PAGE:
Super Bowl MVP Julian Edelman’s Back Bay Condo
May 7, 2019
Text by Bob Curley Photography by Michael J. Lee
Creating a home for an NFL football player is a whole different ballgame than your average design project. Client meetings must be booked around games, practices, and the team’s travel schedule. Furniture needs to be rugged enough to stand up to 300-pound linemen. And an elevator is a must for post-play mornings, which come with inevitable bruises and not-infrequent injuries. Above all, the home needs to be a sanctuary from the 24/7 scrutiny that goes with playing the most popular sport in America. That’s why one thing you won’t find in Super Bowl MVP Julian Edelman’s Back Bay condo is a trophy case.
The scrappy Patriots wide receiver, who in nine seasons in the NFL has gone from a converted college quarterback to Tom Brady’s favorite passing target, has spent most of his career in rented apartments, some shared with other players. When the time came for the thirty-two-year-old, three-time Super Bowl champion to finally purchase a home of his own, he had distinct preferences. “I could be living in the Mandarin Oriental or the Four Seasons, but I didn’t want that,” he says. “I’m always in hotels on the road; I needed something that felt like home.”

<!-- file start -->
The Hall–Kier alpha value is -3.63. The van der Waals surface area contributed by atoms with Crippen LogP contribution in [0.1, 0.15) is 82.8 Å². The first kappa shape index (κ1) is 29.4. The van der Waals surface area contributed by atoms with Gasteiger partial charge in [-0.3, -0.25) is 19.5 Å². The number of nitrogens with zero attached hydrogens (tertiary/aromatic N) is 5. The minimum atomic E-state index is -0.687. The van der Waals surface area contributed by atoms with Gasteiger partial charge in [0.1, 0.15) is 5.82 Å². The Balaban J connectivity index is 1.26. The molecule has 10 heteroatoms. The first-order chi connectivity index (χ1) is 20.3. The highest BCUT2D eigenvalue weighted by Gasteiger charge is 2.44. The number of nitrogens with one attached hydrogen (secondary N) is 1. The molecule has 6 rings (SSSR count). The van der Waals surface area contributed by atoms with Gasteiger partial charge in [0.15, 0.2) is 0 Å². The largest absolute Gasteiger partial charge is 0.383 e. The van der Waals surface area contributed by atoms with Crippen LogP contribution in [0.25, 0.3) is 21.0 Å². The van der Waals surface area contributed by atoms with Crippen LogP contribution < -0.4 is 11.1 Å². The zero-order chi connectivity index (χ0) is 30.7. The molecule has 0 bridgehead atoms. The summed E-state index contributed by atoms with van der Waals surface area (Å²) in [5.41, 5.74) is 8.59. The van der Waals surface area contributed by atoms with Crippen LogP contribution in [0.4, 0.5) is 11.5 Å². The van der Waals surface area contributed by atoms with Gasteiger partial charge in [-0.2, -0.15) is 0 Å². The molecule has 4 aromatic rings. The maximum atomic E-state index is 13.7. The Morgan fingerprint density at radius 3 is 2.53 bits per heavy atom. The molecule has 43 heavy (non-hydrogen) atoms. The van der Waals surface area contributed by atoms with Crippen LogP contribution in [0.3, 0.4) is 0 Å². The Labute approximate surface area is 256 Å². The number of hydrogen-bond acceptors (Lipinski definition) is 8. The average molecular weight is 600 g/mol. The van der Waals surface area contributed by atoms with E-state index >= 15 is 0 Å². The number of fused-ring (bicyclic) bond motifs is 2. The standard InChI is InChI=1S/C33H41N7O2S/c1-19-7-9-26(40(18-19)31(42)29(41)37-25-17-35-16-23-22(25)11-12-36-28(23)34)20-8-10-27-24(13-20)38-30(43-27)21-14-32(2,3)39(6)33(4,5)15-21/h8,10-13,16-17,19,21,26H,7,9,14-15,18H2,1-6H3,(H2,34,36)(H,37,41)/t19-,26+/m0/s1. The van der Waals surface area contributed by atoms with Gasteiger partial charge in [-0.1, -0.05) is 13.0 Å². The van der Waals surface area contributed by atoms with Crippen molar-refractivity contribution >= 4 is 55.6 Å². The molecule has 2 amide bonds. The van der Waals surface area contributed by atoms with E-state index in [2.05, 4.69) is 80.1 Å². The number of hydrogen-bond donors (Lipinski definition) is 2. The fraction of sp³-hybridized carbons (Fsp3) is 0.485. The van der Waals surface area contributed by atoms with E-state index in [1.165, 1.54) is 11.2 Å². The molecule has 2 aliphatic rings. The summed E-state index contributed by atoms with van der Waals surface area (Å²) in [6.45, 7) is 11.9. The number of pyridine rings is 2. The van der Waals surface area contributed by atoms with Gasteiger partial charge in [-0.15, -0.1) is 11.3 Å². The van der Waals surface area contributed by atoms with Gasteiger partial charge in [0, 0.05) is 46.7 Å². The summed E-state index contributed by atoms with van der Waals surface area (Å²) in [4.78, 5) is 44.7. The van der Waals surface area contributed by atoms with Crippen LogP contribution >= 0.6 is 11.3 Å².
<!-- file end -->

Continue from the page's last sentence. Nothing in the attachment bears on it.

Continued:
And while he chose to put down roots in his adopted city, he also wanted a space that connects with his upbringing. “I’m a northern California kid where everything is Mission style, and when I first came to Boston and saw these brownstones on Commonwealth Avenue, that was all new to me—it looked like Europe,” he says. “I said, if I’m going to live in Boston, I want to live in the Back Bay, but being from California, I also wanted some open space.”
The Victorian townhouse with views of Fenway Park and the Lenox Hotel had a dark and dated 1980s decor when Edelman bought it, but also some hidden surprises, like an open loft space overlooking the living room and an expansive roof deck accessed by a spiral staircase. Interior designer Duncan Hughes used those positives as a jumping-off point for a redesign incorporating midcentury-modern elements and natural textures and materials. “He didn’t want a bachelor pad, but he wasn’t ready to have it look like his parents’ house, either,” Hughes says. “He wanted something playful and full of fun, like his personality.”